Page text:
As you can see, under the Site tab you’ll find all the generic settings, and those related to the index page, like the top bar, the hero (a.k.a header) and the footer.

The Sections tab has settings for the main content below the header, like the Images (thumbnails), the Folders - and you can even customize their order by dragging the sections around on the right “Ordering” panel. Useful when you want your custom page links below the thumbnails, or say want to have some custom content above the page content.

The Lightbox tab contains settings for the lightbox - you might’ve guessed :) - the large images. In the old times we called this “Slide page”, but as now we don’t have separate pages for these images in most skins, the word "Lightbox" fits better.

Finally, the Advanced tab has “advanced” settings, like Google Analytics or SEO optimization. You can also add "Custom code" here, e.g. custom CSS styles.

Note, actual (visible) page content should go into one of the custom content boxes: Site / Top bar / Custom content, Site / Footer / Custom content or the Sections / Custom section.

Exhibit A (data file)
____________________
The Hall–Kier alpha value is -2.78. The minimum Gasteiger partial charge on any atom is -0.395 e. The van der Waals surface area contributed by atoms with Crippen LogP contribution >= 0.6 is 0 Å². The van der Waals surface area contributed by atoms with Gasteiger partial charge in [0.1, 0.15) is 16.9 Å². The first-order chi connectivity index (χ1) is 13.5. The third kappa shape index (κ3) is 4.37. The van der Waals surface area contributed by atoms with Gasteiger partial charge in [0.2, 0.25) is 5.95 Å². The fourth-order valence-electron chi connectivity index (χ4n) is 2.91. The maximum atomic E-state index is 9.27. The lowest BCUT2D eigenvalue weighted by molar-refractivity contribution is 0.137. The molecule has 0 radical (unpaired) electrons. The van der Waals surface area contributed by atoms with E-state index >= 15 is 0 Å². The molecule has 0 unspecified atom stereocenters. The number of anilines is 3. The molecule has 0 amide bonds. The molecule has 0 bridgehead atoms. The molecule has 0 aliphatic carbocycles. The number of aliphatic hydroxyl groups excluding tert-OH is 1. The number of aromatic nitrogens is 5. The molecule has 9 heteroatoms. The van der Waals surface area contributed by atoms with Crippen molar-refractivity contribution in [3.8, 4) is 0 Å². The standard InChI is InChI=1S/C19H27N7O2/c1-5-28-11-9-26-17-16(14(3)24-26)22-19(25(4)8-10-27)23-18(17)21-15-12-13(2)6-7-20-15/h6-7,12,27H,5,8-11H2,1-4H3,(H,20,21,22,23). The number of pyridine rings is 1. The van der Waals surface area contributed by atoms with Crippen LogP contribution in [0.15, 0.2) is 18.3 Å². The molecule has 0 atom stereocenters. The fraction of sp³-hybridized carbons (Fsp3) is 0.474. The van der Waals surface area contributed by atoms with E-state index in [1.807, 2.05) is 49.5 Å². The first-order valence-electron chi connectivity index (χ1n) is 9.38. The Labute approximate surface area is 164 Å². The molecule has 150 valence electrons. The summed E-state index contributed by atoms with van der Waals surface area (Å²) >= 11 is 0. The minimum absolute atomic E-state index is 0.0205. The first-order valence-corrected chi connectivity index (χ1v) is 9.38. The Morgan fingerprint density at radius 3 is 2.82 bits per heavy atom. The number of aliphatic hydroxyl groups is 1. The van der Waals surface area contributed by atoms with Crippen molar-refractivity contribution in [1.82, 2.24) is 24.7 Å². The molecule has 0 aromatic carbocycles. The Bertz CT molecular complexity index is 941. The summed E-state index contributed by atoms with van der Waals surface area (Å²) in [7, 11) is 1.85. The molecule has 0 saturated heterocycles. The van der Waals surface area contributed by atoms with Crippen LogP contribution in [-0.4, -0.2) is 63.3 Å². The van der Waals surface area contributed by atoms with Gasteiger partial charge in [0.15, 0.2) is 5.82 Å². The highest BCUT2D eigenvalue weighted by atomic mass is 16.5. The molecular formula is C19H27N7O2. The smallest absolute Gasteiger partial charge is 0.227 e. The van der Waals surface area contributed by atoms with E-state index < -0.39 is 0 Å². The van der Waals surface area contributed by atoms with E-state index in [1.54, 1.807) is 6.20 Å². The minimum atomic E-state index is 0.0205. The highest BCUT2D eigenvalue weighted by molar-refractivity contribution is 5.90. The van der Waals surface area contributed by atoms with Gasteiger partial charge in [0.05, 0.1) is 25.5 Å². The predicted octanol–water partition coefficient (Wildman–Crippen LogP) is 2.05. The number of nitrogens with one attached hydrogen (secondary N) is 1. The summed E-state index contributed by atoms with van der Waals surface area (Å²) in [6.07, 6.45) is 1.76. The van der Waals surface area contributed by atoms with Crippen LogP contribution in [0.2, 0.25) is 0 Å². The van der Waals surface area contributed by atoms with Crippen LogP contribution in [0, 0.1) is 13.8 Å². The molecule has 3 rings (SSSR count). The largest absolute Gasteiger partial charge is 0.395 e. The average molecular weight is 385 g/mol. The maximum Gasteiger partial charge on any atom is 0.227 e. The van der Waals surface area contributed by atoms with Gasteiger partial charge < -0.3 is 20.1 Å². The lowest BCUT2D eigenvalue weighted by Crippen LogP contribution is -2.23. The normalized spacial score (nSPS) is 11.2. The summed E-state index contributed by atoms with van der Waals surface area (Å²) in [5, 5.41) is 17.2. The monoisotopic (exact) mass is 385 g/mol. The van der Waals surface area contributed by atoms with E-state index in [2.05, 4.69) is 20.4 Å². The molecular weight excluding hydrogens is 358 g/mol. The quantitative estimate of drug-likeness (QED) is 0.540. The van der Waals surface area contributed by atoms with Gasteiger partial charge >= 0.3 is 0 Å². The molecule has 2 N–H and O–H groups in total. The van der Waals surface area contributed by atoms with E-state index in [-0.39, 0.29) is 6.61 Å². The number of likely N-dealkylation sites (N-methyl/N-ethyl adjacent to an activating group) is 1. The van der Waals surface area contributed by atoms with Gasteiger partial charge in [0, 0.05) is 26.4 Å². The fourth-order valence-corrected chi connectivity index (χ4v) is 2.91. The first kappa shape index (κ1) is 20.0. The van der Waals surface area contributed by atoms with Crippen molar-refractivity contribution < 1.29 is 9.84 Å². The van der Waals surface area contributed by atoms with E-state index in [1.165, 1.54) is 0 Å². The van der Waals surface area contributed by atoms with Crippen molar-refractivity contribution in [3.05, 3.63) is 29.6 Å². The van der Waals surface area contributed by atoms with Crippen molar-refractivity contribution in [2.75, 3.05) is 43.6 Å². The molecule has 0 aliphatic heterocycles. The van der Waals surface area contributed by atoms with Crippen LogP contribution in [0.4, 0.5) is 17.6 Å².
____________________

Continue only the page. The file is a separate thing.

As different skins have different main layout features, the main menu might look slightly different:

Animatics skin tabs

Animatics skin’s extra features (e.g. Navigation, Map, Social, Background music) can be found under the Control bar tab.

Lucid skin tabs

... and the same is true for the Lucid skin.

Photoblogger skin tabs

In Photoblogger skin you have the main content (wide) column, and a side-bar (a narrower column). Typically, the main section contains the thumbnails, the folders, and all content that require wider space, meanwhile the majority of the functions (Tag cloud, Filtering, Map, Shopping cart, ...) go to the narrower side-bar.

Projector skin

Projector skin has a fixed side bar with all the control buttons and functions on the left.

Story skin

Story skin has a floating button bar that controls every function on the page. All related settings can be found under the Functions tab. In Story skin you can have the thumbnails mixed with folders and custom pages, therefore no Sections tab is used here. Instead, the settings for Folders and Images are placed on the Design tab, which also has an instant preview, so you can immediately see what some settings do.

We are aware jAlbum’s and its skins’ settings are sometimes hard to grasp. That’s why we are constantly improving the user interface based on user feedback.

Your ideas are welcome too,

jAlbum 25 - a time saver for power users

Many of our users regularly update their galleries. This is for you!

Being a desktop app, supporting folder hierarchies, jAlbum lends itself well to managing huge image volumes regularly. We see many users, especially organizations, update their galleries on a weekly basis. in v25 we’ve taken several steps aiming at making your life easier: